Written by Michelle Kretzer
It's Cyber Monday, the day when online
shoppers can find deals on everything from flat screens to flat sheets. But
there's one retailer whose sales should just flatline: bebe.
Why throw bebe out with the bathwater? Unlike
many of its compassionate competitors—including J.Crew, Talbots, and Limited
Brands—bebe has begun selling
real fur. The company apparently
thinks that nothing screams "festive" like animals
screaming while the skin is ripped off their bodies.
So five animals whose friends and family
members are often killed for their fur are here to show everyone that real fur
looks good only on its original owner and to ask you to make bebe a no-no this
1. Rabbits are hopping mad at bebe.
2. Dogs want you to walk them, not wear them.
3. Foxes need your help to outfox cruel companies that still sell fur.
4. Cats are ready to give bebe some serious catitude.
5. Chinchillas are chatterboxes when they're together, and you can bet they would have plenty
to say about bebe's fur coats.
Please tell bebe that you won't buy
while animals die and urge the company to finally ditch fur furever.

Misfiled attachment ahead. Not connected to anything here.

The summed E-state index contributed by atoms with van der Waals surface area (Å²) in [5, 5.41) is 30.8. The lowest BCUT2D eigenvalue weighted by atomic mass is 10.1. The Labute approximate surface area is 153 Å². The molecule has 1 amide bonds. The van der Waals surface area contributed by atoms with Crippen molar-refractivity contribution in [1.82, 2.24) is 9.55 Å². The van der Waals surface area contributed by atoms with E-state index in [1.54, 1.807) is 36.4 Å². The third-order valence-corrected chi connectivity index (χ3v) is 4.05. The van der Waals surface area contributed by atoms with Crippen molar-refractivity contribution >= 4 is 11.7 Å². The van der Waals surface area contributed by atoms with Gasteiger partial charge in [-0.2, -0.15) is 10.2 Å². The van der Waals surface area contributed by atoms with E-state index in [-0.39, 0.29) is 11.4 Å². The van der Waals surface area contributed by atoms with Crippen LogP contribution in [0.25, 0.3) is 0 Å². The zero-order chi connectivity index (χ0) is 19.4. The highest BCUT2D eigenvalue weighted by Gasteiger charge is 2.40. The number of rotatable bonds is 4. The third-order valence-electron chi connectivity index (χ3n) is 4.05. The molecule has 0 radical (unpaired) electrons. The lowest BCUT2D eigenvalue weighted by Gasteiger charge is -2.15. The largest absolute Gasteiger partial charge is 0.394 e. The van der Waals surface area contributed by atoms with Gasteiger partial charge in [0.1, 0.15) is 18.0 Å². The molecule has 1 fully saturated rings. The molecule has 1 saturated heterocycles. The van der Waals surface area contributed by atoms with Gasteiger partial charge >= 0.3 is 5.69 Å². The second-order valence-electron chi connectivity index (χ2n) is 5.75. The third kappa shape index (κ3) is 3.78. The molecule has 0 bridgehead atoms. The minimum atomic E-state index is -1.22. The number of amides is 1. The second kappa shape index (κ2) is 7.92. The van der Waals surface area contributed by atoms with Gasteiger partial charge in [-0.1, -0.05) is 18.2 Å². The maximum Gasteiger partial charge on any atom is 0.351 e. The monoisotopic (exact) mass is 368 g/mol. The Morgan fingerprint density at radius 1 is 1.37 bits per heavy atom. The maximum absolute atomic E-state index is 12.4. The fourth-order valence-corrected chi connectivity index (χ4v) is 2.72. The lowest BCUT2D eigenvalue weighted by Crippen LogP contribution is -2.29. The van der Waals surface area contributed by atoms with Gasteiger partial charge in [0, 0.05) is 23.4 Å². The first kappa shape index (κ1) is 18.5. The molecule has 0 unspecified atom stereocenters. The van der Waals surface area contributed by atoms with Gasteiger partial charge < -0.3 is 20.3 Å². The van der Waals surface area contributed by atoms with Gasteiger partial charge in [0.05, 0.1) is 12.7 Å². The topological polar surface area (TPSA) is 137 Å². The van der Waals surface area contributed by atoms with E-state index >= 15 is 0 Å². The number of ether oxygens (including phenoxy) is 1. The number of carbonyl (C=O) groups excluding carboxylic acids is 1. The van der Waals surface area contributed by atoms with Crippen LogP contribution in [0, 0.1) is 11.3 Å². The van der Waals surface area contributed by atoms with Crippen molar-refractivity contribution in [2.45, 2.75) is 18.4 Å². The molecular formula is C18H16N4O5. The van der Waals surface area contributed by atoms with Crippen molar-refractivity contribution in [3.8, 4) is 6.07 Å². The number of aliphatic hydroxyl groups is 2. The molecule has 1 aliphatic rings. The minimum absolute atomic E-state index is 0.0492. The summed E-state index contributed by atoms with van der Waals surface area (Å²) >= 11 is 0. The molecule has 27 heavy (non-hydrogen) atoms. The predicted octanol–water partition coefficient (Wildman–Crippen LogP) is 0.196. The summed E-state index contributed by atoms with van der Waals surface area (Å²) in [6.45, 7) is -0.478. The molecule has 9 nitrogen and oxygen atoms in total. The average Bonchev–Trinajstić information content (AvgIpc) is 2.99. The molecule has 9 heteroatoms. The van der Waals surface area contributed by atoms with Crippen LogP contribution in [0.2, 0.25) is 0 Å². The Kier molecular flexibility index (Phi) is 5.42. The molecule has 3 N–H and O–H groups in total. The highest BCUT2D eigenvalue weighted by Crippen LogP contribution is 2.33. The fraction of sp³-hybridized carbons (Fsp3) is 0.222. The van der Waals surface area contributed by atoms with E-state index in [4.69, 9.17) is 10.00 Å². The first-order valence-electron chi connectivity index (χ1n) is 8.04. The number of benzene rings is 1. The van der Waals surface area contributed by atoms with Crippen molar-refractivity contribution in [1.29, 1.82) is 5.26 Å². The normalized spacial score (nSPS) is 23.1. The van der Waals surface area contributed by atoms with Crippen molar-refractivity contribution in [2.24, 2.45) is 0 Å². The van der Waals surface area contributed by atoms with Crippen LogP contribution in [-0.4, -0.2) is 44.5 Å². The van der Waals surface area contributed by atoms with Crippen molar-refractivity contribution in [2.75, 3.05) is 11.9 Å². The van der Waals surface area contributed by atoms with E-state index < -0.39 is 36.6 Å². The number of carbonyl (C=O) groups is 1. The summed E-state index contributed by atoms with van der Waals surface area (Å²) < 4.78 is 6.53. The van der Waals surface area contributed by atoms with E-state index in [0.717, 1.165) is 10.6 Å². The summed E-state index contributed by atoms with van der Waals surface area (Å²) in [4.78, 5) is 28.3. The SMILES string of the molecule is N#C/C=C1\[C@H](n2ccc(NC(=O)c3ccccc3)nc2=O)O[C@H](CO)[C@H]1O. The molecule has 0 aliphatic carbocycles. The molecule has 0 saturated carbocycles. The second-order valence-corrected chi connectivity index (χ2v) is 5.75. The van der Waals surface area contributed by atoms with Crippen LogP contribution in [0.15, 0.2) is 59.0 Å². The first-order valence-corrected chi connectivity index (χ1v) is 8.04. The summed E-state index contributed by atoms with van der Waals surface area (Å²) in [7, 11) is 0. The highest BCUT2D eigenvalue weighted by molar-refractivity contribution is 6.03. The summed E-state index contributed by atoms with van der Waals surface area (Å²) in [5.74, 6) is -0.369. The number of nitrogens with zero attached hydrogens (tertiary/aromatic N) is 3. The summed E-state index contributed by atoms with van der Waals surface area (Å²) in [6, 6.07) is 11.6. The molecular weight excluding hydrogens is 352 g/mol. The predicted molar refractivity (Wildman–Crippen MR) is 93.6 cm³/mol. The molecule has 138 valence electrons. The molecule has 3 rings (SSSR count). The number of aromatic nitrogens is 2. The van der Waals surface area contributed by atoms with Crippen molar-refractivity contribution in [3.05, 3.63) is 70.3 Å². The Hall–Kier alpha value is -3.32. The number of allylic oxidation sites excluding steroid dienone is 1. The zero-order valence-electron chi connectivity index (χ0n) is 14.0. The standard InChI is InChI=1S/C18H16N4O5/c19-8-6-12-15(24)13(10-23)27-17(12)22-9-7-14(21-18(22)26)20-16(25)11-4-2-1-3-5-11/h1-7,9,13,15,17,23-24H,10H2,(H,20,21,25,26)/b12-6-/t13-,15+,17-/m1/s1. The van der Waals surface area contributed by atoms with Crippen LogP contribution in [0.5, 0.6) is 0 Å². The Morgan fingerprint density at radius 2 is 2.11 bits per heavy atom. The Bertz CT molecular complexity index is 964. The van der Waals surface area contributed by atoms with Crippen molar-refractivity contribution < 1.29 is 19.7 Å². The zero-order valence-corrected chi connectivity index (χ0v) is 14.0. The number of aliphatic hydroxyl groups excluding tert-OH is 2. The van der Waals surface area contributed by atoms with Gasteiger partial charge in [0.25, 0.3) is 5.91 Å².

Written by PETA
After hearing the story of Lynn Jones, a baggage
handler who, appallingly, was fired for protecting a suffering dog, we decided to do what her employer should have done—give her an
Jones was working at the Reno-Tahoe
International Airport in Nevada when she spotted an emaciated dog inside a
carrier in the cargo area who was covered with sores. The animal's paws were raw
and bloody, and he was too weak to stand. Jones doubted that he would survive
She refused to give in to her supervisor's
demands that she load the suffering animal onto a plane until, finally, airport
police called animal control, which arranged for the dog to receive veterinary
care. The animal was
eventually transported to his original destination, much to the dismay of Jones,
who said she would have been happy to adopt
"I wouldn't have traded that job for anything,"
Jones said "I wouldn't have risked it for anything. But I just couldn't
turn my back on that dog. ... My supervisor said it wasn't my concern, but
animal abuse is everyone's concern who sees it."
Apparently shamed by
the international attention Jones' story has garnered, her employer has now
reportedly reconsidered and offered